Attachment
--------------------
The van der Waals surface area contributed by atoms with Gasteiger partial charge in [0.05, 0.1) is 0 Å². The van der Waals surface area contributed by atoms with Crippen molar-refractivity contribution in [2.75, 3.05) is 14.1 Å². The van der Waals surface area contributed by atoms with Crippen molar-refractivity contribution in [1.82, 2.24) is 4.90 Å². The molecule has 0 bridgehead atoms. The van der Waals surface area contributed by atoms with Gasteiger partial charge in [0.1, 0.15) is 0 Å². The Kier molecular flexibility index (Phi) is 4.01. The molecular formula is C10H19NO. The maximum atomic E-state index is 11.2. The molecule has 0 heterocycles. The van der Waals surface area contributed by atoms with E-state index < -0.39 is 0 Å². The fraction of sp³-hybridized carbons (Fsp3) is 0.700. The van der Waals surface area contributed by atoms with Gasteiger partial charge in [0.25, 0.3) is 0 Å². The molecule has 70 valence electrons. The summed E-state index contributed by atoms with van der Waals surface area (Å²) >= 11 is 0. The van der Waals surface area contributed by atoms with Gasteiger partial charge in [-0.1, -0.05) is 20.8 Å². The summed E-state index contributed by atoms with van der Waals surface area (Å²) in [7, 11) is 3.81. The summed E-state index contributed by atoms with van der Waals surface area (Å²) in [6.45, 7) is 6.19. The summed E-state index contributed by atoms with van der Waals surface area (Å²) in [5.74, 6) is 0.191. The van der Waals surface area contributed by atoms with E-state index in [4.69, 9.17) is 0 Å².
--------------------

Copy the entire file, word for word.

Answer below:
The van der Waals surface area contributed by atoms with Gasteiger partial charge in [0.05, 0.1) is 0 Å². The van der Waals surface area contributed by atoms with Crippen molar-refractivity contribution in [2.75, 3.05) is 14.1 Å². The van der Waals surface area contributed by atoms with Crippen molar-refractivity contribution in [1.82, 2.24) is 4.90 Å². The molecule has 0 bridgehead atoms. The van der Waals surface area contributed by atoms with Gasteiger partial charge in [0.1, 0.15) is 0 Å². The Kier molecular flexibility index (Phi) is 4.01. The molecular formula is C10H19NO. The maximum atomic E-state index is 11.2. The molecule has 0 heterocycles. The van der Waals surface area contributed by atoms with E-state index < -0.39 is 0 Å². The fraction of sp³-hybridized carbons (Fsp3) is 0.700. The van der Waals surface area contributed by atoms with Gasteiger partial charge in [0.25, 0.3) is 0 Å². The molecule has 70 valence electrons. The summed E-state index contributed by atoms with van der Waals surface area (Å²) >= 11 is 0. The van der Waals surface area contributed by atoms with Gasteiger partial charge in [-0.1, -0.05) is 20.8 Å². The summed E-state index contributed by atoms with van der Waals surface area (Å²) in [7, 11) is 3.81. The summed E-state index contributed by atoms with van der Waals surface area (Å²) in [6.45, 7) is 6.19. The summed E-state index contributed by atoms with van der Waals surface area (Å²) in [5.74, 6) is 0.191. The van der Waals surface area contributed by atoms with E-state index in [4.69, 9.17) is 0 Å².